As I said, it’s all a bit fuzzy from here, my Husband could give you a much clearer version of events, but the next thing I remember is shouting that I wanted an epidural to help with the pain (an idea that I’d previously been totally against), and they brought in the anaesthetist to sort it out. As soon as the spinal tap went in, and the epidural switched on, my blood pressure started to drop dangerously low, so it was switched off again and removed. All I remember is a cloudy room with people running around. They got me on my back to be examined, with my legs in stirrups, to test the baby’s blood oxygen levels by passing a tiny wire into the top of her head. They weren’t at all happy with the result and I was pushed through a set of doors into an operating theatre.
I remember someone spraying me with something cold. They had thought that the epidural had worked enough to give me a c-section there and then, but I could still feel everything. I started screaming, thinking that they were going to operate with no anaesthetic, and finally managed to communicate to them that I needed to be put out. They agreed and I was given a general anaesthetic. The last thing I remember thinking was that I would die and never get to meet my baby.
I started to come to in the recovery room, and all I was aware of was the fact that there was an enormous storm raging outside. The thunder was almost deafening and the room would be lit up by the flashes of light every few seconds. When I look back, I like to think that this was nature’s fanfare for my amazing little girl.
There were two nurses there, and I tried to ask where my baby was. All they could tell me was that she was being looked after and that I couldn’t see her at the moment. Tony gave me a Polaroid of our baby. She was tiny, swollen and covered in machines. She had one eye open and was looking at the camera with an expression that I’ll never forget. After some time, they decided to move me to a ward, where I spent a fitful night half-sleeping because of the anaesthesia and worrying about my baby.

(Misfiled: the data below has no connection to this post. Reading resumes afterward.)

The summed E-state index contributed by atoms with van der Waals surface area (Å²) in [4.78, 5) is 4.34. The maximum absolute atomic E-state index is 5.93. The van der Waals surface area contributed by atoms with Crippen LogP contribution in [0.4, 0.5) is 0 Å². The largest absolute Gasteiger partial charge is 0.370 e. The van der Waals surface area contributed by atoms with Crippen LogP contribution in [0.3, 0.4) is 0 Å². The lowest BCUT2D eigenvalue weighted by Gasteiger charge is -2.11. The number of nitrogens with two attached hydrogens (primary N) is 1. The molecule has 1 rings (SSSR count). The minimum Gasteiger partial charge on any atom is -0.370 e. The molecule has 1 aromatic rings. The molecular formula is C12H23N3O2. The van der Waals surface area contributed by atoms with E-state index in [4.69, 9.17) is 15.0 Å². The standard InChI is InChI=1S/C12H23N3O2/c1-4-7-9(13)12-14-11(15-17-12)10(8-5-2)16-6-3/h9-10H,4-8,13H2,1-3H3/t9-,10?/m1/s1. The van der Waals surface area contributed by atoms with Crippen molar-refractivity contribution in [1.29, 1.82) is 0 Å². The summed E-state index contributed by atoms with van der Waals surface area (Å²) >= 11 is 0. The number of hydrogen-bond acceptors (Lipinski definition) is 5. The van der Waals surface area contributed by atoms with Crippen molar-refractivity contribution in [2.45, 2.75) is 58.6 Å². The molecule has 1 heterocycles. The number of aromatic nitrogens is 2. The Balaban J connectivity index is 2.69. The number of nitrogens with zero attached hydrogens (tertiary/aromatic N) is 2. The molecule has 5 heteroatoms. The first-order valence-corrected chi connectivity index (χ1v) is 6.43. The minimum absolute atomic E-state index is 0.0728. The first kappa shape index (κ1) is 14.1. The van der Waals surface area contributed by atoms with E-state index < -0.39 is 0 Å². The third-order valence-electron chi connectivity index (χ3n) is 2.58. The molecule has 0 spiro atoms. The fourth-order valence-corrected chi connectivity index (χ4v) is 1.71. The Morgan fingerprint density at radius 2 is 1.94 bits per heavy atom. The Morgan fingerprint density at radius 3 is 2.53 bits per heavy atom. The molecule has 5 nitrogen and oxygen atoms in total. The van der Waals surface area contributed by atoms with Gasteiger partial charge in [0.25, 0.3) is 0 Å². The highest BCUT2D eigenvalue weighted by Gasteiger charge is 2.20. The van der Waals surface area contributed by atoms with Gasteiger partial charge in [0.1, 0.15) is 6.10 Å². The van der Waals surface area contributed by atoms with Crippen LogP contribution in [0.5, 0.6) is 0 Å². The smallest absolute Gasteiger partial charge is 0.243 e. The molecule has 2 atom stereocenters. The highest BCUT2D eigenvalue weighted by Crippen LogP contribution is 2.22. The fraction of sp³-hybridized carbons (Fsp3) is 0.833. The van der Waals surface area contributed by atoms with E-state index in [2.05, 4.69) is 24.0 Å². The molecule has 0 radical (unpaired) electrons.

I didn’t get to meet Sausage until the next day, or take in the full gravity of how ill she was. The trauma of the birth had left her unable to breathe, regulate her own blood sugar, suck or regulate her temperature. She had a tube in her mouth, one up her nose, and various canulas on her hands and feet. She was wearing only a nappy and although she was 7lb 5oz at birth, she looked tiny. When she was born, her APGAR score was 2, which is considered ‘critically low’ and her stomach was full of maternal blood, which they has to flush out, by injecting milk into the tube up her nose, which went all the way to her stomach, and then suck it back out again. As she has no suck reflex, she was also fed like this for about a week.